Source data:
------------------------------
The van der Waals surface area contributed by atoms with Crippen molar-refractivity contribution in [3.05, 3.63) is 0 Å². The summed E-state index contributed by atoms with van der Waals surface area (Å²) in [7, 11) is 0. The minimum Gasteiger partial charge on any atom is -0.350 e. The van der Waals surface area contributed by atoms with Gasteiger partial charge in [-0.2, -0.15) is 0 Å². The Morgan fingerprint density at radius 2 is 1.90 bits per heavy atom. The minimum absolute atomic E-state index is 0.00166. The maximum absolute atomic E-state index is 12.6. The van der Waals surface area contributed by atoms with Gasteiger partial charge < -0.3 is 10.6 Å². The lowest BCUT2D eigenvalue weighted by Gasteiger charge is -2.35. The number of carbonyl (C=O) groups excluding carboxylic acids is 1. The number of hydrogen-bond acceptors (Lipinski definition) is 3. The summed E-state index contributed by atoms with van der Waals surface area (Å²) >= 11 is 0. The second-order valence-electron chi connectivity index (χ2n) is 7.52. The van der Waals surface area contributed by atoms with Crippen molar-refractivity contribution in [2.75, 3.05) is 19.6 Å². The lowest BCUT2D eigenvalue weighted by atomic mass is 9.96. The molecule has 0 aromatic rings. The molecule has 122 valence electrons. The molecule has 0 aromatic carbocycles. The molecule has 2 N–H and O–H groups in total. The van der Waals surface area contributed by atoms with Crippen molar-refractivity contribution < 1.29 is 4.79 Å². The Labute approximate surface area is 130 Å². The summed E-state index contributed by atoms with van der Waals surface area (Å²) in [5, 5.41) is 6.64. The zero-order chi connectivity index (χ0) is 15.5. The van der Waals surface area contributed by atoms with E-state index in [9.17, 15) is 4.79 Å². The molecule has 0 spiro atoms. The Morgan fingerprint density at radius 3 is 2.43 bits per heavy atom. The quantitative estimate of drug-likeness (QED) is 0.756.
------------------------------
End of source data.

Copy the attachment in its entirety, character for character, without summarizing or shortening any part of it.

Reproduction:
The van der Waals surface area contributed by atoms with Crippen molar-refractivity contribution in [3.05, 3.63) is 0 Å². The summed E-state index contributed by atoms with van der Waals surface area (Å²) in [7, 11) is 0. The minimum Gasteiger partial charge on any atom is -0.350 e. The van der Waals surface area contributed by atoms with Gasteiger partial charge in [-0.2, -0.15) is 0 Å². The Morgan fingerprint density at radius 2 is 1.90 bits per heavy atom. The minimum absolute atomic E-state index is 0.00166. The maximum absolute atomic E-state index is 12.6. The van der Waals surface area contributed by atoms with Gasteiger partial charge < -0.3 is 10.6 Å². The lowest BCUT2D eigenvalue weighted by Gasteiger charge is -2.35. The number of carbonyl (C=O) groups excluding carboxylic acids is 1. The number of hydrogen-bond acceptors (Lipinski definition) is 3. The summed E-state index contributed by atoms with van der Waals surface area (Å²) >= 11 is 0. The second-order valence-electron chi connectivity index (χ2n) is 7.52. The van der Waals surface area contributed by atoms with Crippen molar-refractivity contribution in [2.75, 3.05) is 19.6 Å². The lowest BCUT2D eigenvalue weighted by atomic mass is 9.96. The molecule has 0 aromatic rings. The molecule has 122 valence electrons. The molecule has 0 aromatic carbocycles. The molecule has 2 N–H and O–H groups in total. The van der Waals surface area contributed by atoms with Crippen molar-refractivity contribution < 1.29 is 4.79 Å². The Labute approximate surface area is 130 Å². The summed E-state index contributed by atoms with van der Waals surface area (Å²) in [5, 5.41) is 6.64. The zero-order chi connectivity index (χ0) is 15.5. The van der Waals surface area contributed by atoms with E-state index in [9.17, 15) is 4.79 Å². The molecule has 0 spiro atoms. The Morgan fingerprint density at radius 3 is 2.43 bits per heavy atom. The quantitative estimate of drug-likeness (QED) is 0.756.